“Period poverty often gets sent on the backburner, but we need to bring everything to the forefront because until we eradicate all the oppressions that Black bodies are having, we’re not going to be free- even if that one last piece is period poverty itself,” – Amber Wynne
Kalaya Sibley and Amber Wynne, who are fellows of the organization ‘In Our Own Voice: National Black Women’s Reproductive Justice Agenda (NBWRJA), discuss the issue of period poverty affecting college students in America, particularly women from ethnic minorities.
A study carried out by George Mason University found that one in ten American college students have experienced period poverty and 14% of students were affected by this issue in the past year alone. Sibley and Wynne, students of Hampton and Dillard universities, aim to bring awareness to the subject of period poverty on university campuses through events on campus and provide support for students who are affected by this issue. They are working with a company ‘The Honey Pot CO.’ to provide a giveaway of free feminine care products to college students.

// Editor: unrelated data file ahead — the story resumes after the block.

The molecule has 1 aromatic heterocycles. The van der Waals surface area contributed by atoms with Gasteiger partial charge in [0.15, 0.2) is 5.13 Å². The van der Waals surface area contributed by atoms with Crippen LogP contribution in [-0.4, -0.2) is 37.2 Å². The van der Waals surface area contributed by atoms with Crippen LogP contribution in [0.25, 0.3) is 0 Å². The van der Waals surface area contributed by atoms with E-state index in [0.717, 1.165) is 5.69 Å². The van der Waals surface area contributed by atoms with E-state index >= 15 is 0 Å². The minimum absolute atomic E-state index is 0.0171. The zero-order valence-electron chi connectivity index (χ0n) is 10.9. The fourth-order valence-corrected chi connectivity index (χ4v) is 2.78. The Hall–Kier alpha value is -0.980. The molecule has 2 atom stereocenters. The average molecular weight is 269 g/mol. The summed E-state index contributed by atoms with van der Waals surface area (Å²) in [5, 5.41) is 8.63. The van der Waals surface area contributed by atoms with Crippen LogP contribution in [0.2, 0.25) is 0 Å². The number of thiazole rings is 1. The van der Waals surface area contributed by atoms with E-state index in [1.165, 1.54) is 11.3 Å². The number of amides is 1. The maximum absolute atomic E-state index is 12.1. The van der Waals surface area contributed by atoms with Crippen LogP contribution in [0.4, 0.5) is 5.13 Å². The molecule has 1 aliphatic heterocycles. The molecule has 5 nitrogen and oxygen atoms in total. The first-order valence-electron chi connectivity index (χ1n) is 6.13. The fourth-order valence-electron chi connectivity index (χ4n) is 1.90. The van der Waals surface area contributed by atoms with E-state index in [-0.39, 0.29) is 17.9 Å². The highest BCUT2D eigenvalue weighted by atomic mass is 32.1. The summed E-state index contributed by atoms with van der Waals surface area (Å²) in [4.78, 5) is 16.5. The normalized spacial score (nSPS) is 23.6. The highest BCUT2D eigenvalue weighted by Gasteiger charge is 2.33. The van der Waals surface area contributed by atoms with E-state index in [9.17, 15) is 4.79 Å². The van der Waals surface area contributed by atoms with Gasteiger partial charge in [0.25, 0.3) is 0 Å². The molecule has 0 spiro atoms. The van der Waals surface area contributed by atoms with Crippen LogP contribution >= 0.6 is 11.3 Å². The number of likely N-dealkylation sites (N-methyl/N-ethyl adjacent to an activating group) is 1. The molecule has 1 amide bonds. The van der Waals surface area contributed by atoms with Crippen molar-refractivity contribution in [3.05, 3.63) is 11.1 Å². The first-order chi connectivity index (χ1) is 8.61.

Sibley shares that she is in the process of establishing an emergency contraceptive vending machine on Dillard campus. Wynne campaigned for a bill at Hampton university that would ensure that menstruation products are free for all students, which was passed and will be implemented in Autumn 2021. Also, Wynne discusses a new project she is currently working on called ‘The Period Project’ which aims to implement period pantries in every dormitory and campus building in Hampton university, making menstrual products more accessible on campus.